When the FBI began gathering proof that the Schuele Boys were an organized street gang, agents came across some unusual evidence – two rap music videos.
Titled "Front Door" and "Dinner Table," the videos were produced by Gone Entertainment, a record label the Schuele Boys created to boldly tout the gang's triumphs, according to prosecutors.
One of the videos shows gang members being served plates of cash while dining at an upscale Northtowns steakhouse while another shows them cooking crack cocaine at a house on its turf just south of the Erie County Medical Center, the government alleges in court papers.
The videos will be made public during the trial of Roderick Arrington, one of just two Schuele Boys members still facing charges. More than 20 other gang members pleaded guilty over the past two years.
"They started out small," Assistant U.S. Attorney Wei Xiang told jurors last week. "But in the fall of 2004, they hit the jackpot."
The Schuele Boys operated in the neighborhood between Bailey Avenue and Grider Street, and prosecutors say they created a climate of fear that permeated their community for nearly 15 years.
Arrington's lawyer says the allegations are exaggerated and suggested the music videos are the government's only evidence of an organized criminal enterprise.
"All we have is a bunch of freelance drug dealers who grew up on the same street," defense attorney Andrew C. LoTempio told the jury. "The government made a federal offense out of something that's a street crime."
Over time, two fatal shootings, six years apart, came to define the Schuele Boys. Until last week, Arrington was expecting Marcel Worthy, the gang's alleged ring leader, to join him on trial.
Worthy changed the game plan when he pleaded guilty on the eve of the trial.
"Unequivocally, Arrington was the shooter," Xiang said of one of the two murders. "He pulled out a gun and shot Quincy Balance three times. And Balance dropped dead on the spot."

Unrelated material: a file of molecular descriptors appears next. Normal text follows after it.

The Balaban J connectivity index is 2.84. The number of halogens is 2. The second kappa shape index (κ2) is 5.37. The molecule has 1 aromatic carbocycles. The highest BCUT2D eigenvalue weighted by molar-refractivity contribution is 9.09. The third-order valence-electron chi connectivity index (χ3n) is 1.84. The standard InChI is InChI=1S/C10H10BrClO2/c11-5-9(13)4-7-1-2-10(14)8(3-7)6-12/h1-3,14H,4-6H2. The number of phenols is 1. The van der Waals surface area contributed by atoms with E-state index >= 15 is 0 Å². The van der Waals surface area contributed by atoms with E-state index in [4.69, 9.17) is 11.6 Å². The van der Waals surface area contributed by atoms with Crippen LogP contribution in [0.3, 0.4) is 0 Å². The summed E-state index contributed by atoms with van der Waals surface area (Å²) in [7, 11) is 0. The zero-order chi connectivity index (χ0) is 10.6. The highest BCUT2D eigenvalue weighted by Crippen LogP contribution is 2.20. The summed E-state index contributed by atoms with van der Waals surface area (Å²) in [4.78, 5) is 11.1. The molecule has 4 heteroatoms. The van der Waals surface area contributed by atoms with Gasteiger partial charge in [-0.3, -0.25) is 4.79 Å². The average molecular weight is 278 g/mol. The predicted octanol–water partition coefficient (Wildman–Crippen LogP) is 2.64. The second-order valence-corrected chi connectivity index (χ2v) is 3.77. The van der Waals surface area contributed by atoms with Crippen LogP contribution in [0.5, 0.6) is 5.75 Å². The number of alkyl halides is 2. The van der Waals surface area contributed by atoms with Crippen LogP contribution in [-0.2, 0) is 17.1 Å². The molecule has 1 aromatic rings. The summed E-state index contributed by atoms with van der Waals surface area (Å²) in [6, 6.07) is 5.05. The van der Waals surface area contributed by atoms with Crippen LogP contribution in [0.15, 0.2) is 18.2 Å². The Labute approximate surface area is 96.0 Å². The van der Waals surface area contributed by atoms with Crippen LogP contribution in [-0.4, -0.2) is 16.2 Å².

At the heart of the prosecution against Arrington is Balance's murder near Northland and Stevens avenues in August 2012.
The government says Balance was killed because he was suspected of killing Schuele Boys associate Walter Davison on Carl Street four days earlier. Prosecutors say Arrington, whom they described as "muscle" for the gang, shot and killed Balance in an act of revenge.
"Making money off the streets is a dangerous business," Xiang told the jury at one point.
On the same day Worthy's jury was being picked, he pleaded guilty to two felony charges – racketeering conspiracy and narcotics conspiracy – and admitted a role in the killing of 16-year-old Kevin Gray in December 2006.
Gray was killed after Worthy and several other Schuele Boys confronted him and other teens at a gas station near Grider and East Delavan Avenue and asked them if they were members of the Chelsea Boys, a rival gang, according to prosecutors.
Later that day, a Schuele Boys member fired into the same group of teens on Durham Avenue and Gray, who was not a gang member, was killed. Worthy, as part of his plea deal, acknowledged he was at the murder scene but stopped well short of admitting he pulled the trigger.
"There's no evidence my client shot anybody," said defense lawyer Nelson S. Torre.
Shut down by the feds, the Schuele Boys are still defunct but there was a time when law enforcement saw them as one of the most violent criminal organizations in the city.
At every turn, LoTempio has fought that characterization.
"There is no enterprise here," he told the jury last week. "There is no conspiracy here, and Mr. Arrington is not a partner in it."
The gang was also seen as a major drug trafficker, specializing in cocaine, crack and marijuana. In November 2011, police seized 24 kilograms of cocaine estimated to be worth $1 million from a Schuele Boys member and others.
Xiang said the gang's role as drug dealers took a sudden turn in 2004 when the organization connected with a middle man who had ties to large-scale drug traffickers in Texas.
"He made these guys rich," Xiang told the jury.
Even before the federal indictment charging the Schuele Boys, the gang was well known to law enforcement officials, in part because of the infamous City Grill shooting seven years ago.
Early on in the case, federal prosecutors said members of the gang were at the Main Street bar and restaurant and may have been among the targets when a fight broke out inside and eventually spilled into the street.
The killer, Riccardo M. McCray, also known by the nickname "Murder," was convicted of murdering four people that night and sentenced to life in prison without parole. During McCray's trial, prosecutors said he fired 10 shots in 17 seconds, causing "death and injury on a level this city has never seen before."